# Poster Session and Reception

Tuesday, February 14, 2012 - 4:15pm - 5:30pm

Lind 400

**Poster - Approximation for Nonunique Probe Selection**

Ding-Zhu Du (University of Texas)

Given a binary matrix $M$, find submatrix with the same number of columns and minimum

number of raws such that all boolean sums of at most $d$ columns are distinct. We show

that for any fixed $d$, this problem has no polynomial-time $o(\log n)$-approximation

unless NP-P. Meanwhile, some approximation algorithms are also presented.**Poster - Finding one of m defective elements**

Christian Deppe (Universität Bielefeld)

In contrast to the classical goal of group testing we want to find onw defective elements of $D$

defective elements. We examine four

different test functions. We give adaptive strategies and lower bounds for the number of tests.

We treat the cases if the number of defectives are known and if the number of defectives are bounded.**Poster - Upgraded Separate Testing of Inputs in Compressive Sensing**

Mikhail Malyutov (Northeastern University)

Screening experiments (SE) deal with finding a small number s Active

Inputs (AIs) out of a vast total amount t of inputs in a regressionmodel.

Of special interest in the SE theory is finding the so-called maximal rate

(capacity).

For a set of t elements, denote the set of its s-subsets by (s, t). Introduce

a noisy system with t binary inputs and one output y. Suppose

that only s themby a sequence of N trials resulting in outputs yN. Suppose a ‘(f,

)-

separating’ (N × t) matrix exists for N Nf (s, t,

) such that it allows

identifying the true s-subset of uniformly distributed AIs with probability

1 −

under analysis f : yN ! (s, t) of outputs. Nf (s, t,

)

admits equivalent definition in terms of random design matrices which

turn out to be asymptotically optimal under

> 0. The f-capacity

Cf (s) = limt!1(log t/Nf (s, t,

)) for any

> 0 is the ‘limit for the per-

formance of the f-analysis’.

We obtained tight capacity bounds [4], [5] by formalizing CSS as a special

case of Multi-Access Communication Channels (MAC) of information

transmission capacity region construction developed by R. Ahlswede

in [1] and comparing CSS’ maximal rate (capacity) with small error for

two practical methods of outputs’ analysis under the optimal CSS design

motivated by applications like [2] . Recovering Active Inputs with

small error probability and accurate parameter estimation are both possible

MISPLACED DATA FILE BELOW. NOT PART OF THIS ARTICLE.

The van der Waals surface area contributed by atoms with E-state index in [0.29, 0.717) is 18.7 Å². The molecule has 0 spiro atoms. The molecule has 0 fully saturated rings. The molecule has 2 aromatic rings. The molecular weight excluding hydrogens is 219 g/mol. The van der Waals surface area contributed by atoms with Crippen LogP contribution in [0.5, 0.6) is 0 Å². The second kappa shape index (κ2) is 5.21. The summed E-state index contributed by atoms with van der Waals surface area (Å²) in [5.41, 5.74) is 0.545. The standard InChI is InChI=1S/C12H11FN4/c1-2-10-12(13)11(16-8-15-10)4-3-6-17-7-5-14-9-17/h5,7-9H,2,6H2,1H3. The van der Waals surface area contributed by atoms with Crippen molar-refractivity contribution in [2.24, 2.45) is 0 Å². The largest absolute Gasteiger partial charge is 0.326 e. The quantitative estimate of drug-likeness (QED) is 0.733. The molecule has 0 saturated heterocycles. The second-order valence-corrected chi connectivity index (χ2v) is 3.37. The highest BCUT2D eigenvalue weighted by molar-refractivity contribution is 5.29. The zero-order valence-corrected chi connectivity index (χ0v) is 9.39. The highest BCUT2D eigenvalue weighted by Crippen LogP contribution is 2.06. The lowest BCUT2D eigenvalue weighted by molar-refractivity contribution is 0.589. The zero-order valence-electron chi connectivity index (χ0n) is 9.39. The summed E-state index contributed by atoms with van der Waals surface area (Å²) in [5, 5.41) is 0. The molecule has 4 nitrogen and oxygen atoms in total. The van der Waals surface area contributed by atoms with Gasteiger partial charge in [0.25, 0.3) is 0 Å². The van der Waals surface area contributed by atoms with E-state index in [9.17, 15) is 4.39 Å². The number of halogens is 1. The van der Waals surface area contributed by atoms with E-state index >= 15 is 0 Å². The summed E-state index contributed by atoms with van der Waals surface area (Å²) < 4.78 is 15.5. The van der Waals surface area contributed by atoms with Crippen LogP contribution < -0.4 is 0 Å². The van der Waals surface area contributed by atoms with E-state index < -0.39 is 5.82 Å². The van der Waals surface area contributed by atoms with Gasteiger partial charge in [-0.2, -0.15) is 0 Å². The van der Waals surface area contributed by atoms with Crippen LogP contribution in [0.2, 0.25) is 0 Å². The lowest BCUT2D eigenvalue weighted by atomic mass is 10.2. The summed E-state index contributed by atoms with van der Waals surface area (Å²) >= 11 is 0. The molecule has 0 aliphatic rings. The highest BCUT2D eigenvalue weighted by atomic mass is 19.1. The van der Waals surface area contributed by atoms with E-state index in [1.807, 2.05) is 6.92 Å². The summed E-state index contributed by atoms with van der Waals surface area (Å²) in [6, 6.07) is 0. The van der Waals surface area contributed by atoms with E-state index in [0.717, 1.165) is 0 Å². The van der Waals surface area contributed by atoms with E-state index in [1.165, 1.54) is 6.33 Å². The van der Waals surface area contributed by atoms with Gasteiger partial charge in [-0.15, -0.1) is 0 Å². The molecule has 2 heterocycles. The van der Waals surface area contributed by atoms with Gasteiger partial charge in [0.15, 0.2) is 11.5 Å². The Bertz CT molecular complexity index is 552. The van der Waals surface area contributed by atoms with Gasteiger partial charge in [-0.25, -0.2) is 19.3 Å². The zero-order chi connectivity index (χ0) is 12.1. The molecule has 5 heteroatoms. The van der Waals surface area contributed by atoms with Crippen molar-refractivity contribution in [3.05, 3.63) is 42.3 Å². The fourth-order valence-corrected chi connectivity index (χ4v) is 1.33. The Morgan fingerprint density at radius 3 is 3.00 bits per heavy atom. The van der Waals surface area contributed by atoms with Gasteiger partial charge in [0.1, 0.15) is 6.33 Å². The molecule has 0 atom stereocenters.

with rates less than capacity and impossible with larger rates.

A staggering amount of attention was recently devoted to the study

of compressive sensing and related areas using sparse priors in over

parameterized linear models which may be viewed as a special case of

our models with continuous input levels.

The threshold phenomenon was empirically observed in early papers

[3], [6] : as the dimension of a randominstance of a problem grows there

is a sharp transition from successful recovery to failure as a function

of the number of observations versus the dimension and sparsity of the

unknown signal. Finding this threshold is closely related to our capacity

evaluation. Some threshold bounds for the compressive sensing were

made using standard information-theoretic tools, e.g. in [15]**Poster - Hierarchical topological network analysis of anatomical human brain connectivity and differences related to sex and kinship.**

Julio Duarte (University of Minnesota, Twin Cities)

Modern non-invasive brain imaging technologies, such as diffusion weighted magnetic resonance imaging

(DWI), enable the mapping of neural fiber tracts in the white matter, providing a basis to reconstruct a detailed

map of brain structural connectivity networks. Brain connectivity networks differ from random networks

in their topology, which can be measured using small worldness, modularity, and high-degree

nodes (hubs). Still, little is known about how individual differences in structural brain network properties relate

to age, sex, or genetic differences. Recently, some groups have reported brain network biomarkers that

enable differentiation among individuals, pairs of individuals, and groups of individuals. In addition to studying

new topological features, here we provide a unifying general method to investigate topological brain networks

and connectivity differences between individuals, pairs of individuals, and groups of individuals at

several levels of the data hierarchy, while appropriately controlling false discovery rate (FDR) errors. We

apply our new method to a large dataset of high quality brain connectivity networks obtained from High Angular

Resolution Diffusion Imaging (HARDI) tractography in 303 young adult twins, siblings, and unrelated

people. Our proposed approach can accurately classify brain connectivity networks based on sex (93% accuracy)

and kinship (88.5% accuracy). We find statistically significant differences associated with sex and kinship

both in the brain connectivity networks and in derived topological metrics, such as the clustering

coefficient and the communicability matrix.